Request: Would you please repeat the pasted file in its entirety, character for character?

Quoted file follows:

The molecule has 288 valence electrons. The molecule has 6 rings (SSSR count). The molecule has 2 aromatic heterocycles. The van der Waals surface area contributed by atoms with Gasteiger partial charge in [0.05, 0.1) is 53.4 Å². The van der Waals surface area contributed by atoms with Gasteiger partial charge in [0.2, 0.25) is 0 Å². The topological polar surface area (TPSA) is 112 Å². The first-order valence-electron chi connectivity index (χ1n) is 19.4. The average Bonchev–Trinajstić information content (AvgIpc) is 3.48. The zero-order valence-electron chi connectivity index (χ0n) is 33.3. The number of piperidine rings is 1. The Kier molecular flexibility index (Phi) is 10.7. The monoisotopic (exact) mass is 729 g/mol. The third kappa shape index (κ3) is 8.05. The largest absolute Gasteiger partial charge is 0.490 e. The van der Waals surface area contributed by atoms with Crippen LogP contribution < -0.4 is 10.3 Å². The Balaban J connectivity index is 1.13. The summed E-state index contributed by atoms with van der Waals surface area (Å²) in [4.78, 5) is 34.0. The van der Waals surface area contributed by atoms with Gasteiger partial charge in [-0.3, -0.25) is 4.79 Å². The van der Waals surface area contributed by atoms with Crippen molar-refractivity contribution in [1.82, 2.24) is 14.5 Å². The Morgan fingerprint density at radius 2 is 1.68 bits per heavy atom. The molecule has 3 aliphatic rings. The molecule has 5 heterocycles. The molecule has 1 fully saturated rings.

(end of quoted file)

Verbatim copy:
The molecule has 288 valence electrons. The molecule has 6 rings (SSSR count). The molecule has 2 aromatic heterocycles. The van der Waals surface area contributed by atoms with Gasteiger partial charge in [0.05, 0.1) is 53.4 Å². The van der Waals surface area contributed by atoms with Gasteiger partial charge in [0.2, 0.25) is 0 Å². The topological polar surface area (TPSA) is 112 Å². The first-order valence-electron chi connectivity index (χ1n) is 19.4. The average Bonchev–Trinajstić information content (AvgIpc) is 3.48. The zero-order valence-electron chi connectivity index (χ0n) is 33.3. The number of piperidine rings is 1. The Kier molecular flexibility index (Phi) is 10.7. The monoisotopic (exact) mass is 729 g/mol. The third kappa shape index (κ3) is 8.05. The largest absolute Gasteiger partial charge is 0.490 e. The van der Waals surface area contributed by atoms with Crippen LogP contribution < -0.4 is 10.3 Å². The Balaban J connectivity index is 1.13. The summed E-state index contributed by atoms with van der Waals surface area (Å²) in [4.78, 5) is 34.0. The van der Waals surface area contributed by atoms with Gasteiger partial charge in [-0.3, -0.25) is 4.79 Å². The van der Waals surface area contributed by atoms with Crippen molar-refractivity contribution in [1.82, 2.24) is 14.5 Å². The Morgan fingerprint density at radius 2 is 1.68 bits per heavy atom. The molecule has 3 aliphatic rings. The molecule has 5 heterocycles. The molecule has 1 fully saturated rings.